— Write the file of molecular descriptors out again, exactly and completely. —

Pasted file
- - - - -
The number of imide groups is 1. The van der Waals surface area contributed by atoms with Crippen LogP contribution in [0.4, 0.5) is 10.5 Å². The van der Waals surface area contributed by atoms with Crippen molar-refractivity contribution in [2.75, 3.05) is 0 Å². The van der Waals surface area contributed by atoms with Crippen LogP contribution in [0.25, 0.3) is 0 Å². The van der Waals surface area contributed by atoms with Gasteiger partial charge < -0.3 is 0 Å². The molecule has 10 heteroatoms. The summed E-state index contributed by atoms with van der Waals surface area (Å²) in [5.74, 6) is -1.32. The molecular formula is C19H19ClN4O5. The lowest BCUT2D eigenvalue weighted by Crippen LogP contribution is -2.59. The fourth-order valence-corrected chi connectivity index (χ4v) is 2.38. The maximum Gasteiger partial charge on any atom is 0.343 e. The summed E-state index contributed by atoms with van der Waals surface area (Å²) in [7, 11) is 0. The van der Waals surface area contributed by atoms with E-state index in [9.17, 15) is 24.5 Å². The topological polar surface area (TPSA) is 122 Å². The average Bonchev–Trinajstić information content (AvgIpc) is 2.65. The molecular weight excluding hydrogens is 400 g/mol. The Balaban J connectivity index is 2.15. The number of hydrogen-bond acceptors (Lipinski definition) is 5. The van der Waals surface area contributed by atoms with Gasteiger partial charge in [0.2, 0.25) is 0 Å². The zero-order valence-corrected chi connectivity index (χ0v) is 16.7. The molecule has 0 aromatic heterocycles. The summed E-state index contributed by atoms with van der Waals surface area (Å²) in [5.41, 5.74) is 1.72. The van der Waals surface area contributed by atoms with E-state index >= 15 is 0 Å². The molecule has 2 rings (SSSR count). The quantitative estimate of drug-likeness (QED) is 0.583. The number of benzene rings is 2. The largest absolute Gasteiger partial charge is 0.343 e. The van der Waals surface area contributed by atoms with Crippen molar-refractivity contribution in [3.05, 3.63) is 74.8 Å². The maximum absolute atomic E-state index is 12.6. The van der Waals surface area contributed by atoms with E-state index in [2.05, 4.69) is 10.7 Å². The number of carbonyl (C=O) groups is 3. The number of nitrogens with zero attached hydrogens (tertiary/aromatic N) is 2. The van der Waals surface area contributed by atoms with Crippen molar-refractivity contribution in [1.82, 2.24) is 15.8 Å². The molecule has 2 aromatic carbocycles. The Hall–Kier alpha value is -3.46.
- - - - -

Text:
The number of imide groups is 1. The van der Waals surface area contributed by atoms with Crippen LogP contribution in [0.4, 0.5) is 10.5 Å². The van der Waals surface area contributed by atoms with Crippen molar-refractivity contribution in [2.75, 3.05) is 0 Å². The van der Waals surface area contributed by atoms with Crippen LogP contribution in [0.25, 0.3) is 0 Å². The van der Waals surface area contributed by atoms with Gasteiger partial charge < -0.3 is 0 Å². The molecule has 10 heteroatoms. The summed E-state index contributed by atoms with van der Waals surface area (Å²) in [5.74, 6) is -1.32. The molecular formula is C19H19ClN4O5. The lowest BCUT2D eigenvalue weighted by Crippen LogP contribution is -2.59. The fourth-order valence-corrected chi connectivity index (χ4v) is 2.38. The maximum Gasteiger partial charge on any atom is 0.343 e. The summed E-state index contributed by atoms with van der Waals surface area (Å²) in [7, 11) is 0. The van der Waals surface area contributed by atoms with E-state index in [9.17, 15) is 24.5 Å². The topological polar surface area (TPSA) is 122 Å². The average Bonchev–Trinajstić information content (AvgIpc) is 2.65. The molecular weight excluding hydrogens is 400 g/mol. The Balaban J connectivity index is 2.15. The number of hydrogen-bond acceptors (Lipinski definition) is 5. The van der Waals surface area contributed by atoms with Gasteiger partial charge in [0.2, 0.25) is 0 Å². The zero-order valence-corrected chi connectivity index (χ0v) is 16.7. The molecule has 0 aromatic heterocycles. The summed E-state index contributed by atoms with van der Waals surface area (Å²) in [5.41, 5.74) is 1.72. The van der Waals surface area contributed by atoms with E-state index >= 15 is 0 Å². The molecule has 2 rings (SSSR count). The quantitative estimate of drug-likeness (QED) is 0.583. The number of benzene rings is 2. The largest absolute Gasteiger partial charge is 0.343 e. The van der Waals surface area contributed by atoms with Crippen molar-refractivity contribution in [3.05, 3.63) is 74.8 Å². The maximum absolute atomic E-state index is 12.6. The van der Waals surface area contributed by atoms with E-state index in [2.05, 4.69) is 10.7 Å². The number of carbonyl (C=O) groups is 3. The number of nitrogens with zero attached hydrogens (tertiary/aromatic N) is 2. The van der Waals surface area contributed by atoms with Crippen molar-refractivity contribution in [1.82, 2.24) is 15.8 Å². The molecule has 2 aromatic carbocycles. The Hall–Kier alpha value is -3.46.